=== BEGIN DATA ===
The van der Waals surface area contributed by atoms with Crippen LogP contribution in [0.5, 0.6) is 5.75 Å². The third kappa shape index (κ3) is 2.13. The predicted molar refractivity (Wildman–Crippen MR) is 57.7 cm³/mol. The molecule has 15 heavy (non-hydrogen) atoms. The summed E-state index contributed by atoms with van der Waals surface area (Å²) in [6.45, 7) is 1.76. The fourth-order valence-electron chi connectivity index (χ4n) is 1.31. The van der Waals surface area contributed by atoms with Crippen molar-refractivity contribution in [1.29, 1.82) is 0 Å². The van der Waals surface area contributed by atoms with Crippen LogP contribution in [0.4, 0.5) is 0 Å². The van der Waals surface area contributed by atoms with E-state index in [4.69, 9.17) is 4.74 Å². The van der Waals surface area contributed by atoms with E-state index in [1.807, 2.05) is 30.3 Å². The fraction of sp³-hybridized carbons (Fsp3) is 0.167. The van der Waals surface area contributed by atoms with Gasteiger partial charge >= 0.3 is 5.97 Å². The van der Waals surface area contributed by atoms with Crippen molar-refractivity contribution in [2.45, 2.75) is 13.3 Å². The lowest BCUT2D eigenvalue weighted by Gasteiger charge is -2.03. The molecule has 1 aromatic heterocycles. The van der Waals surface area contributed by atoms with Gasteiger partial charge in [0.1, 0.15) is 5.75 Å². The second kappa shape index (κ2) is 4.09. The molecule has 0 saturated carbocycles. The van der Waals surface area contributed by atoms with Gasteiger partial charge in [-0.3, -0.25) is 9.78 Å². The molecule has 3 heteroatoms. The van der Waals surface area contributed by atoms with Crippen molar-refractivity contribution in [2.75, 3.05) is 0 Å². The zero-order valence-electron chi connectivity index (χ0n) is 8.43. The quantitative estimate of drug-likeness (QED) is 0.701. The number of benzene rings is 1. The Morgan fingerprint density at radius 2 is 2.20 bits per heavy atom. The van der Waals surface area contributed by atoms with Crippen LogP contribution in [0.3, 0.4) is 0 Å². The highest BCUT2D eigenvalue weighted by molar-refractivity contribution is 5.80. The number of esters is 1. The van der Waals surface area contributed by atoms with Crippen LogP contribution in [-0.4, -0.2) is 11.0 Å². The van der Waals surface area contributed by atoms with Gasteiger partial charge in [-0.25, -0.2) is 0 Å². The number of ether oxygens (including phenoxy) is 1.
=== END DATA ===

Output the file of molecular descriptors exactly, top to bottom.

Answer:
The van der Waals surface area contributed by atoms with Crippen LogP contribution in [0.5, 0.6) is 5.75 Å². The third kappa shape index (κ3) is 2.13. The predicted molar refractivity (Wildman–Crippen MR) is 57.7 cm³/mol. The molecule has 15 heavy (non-hydrogen) atoms. The summed E-state index contributed by atoms with van der Waals surface area (Å²) in [6.45, 7) is 1.76. The fourth-order valence-electron chi connectivity index (χ4n) is 1.31. The van der Waals surface area contributed by atoms with Crippen molar-refractivity contribution in [1.29, 1.82) is 0 Å². The van der Waals surface area contributed by atoms with Crippen LogP contribution in [0.4, 0.5) is 0 Å². The van der Waals surface area contributed by atoms with E-state index in [4.69, 9.17) is 4.74 Å². The van der Waals surface area contributed by atoms with E-state index in [1.807, 2.05) is 30.3 Å². The fraction of sp³-hybridized carbons (Fsp3) is 0.167. The van der Waals surface area contributed by atoms with Gasteiger partial charge >= 0.3 is 5.97 Å². The van der Waals surface area contributed by atoms with Crippen molar-refractivity contribution in [2.45, 2.75) is 13.3 Å². The lowest BCUT2D eigenvalue weighted by Gasteiger charge is -2.03. The molecule has 1 aromatic heterocycles. The van der Waals surface area contributed by atoms with Gasteiger partial charge in [0.1, 0.15) is 5.75 Å². The second kappa shape index (κ2) is 4.09. The molecule has 0 saturated carbocycles. The van der Waals surface area contributed by atoms with Gasteiger partial charge in [-0.3, -0.25) is 9.78 Å². The molecule has 3 heteroatoms. The van der Waals surface area contributed by atoms with Crippen molar-refractivity contribution in [2.75, 3.05) is 0 Å². The zero-order valence-electron chi connectivity index (χ0n) is 8.43. The quantitative estimate of drug-likeness (QED) is 0.701. The number of benzene rings is 1. The Morgan fingerprint density at radius 2 is 2.20 bits per heavy atom. The van der Waals surface area contributed by atoms with Crippen LogP contribution in [0.3, 0.4) is 0 Å². The highest BCUT2D eigenvalue weighted by molar-refractivity contribution is 5.80. The number of esters is 1. The van der Waals surface area contributed by atoms with Crippen LogP contribution in [-0.4, -0.2) is 11.0 Å². The van der Waals surface area contributed by atoms with Gasteiger partial charge in [-0.25, -0.2) is 0 Å². The number of ether oxygens (including phenoxy) is 1.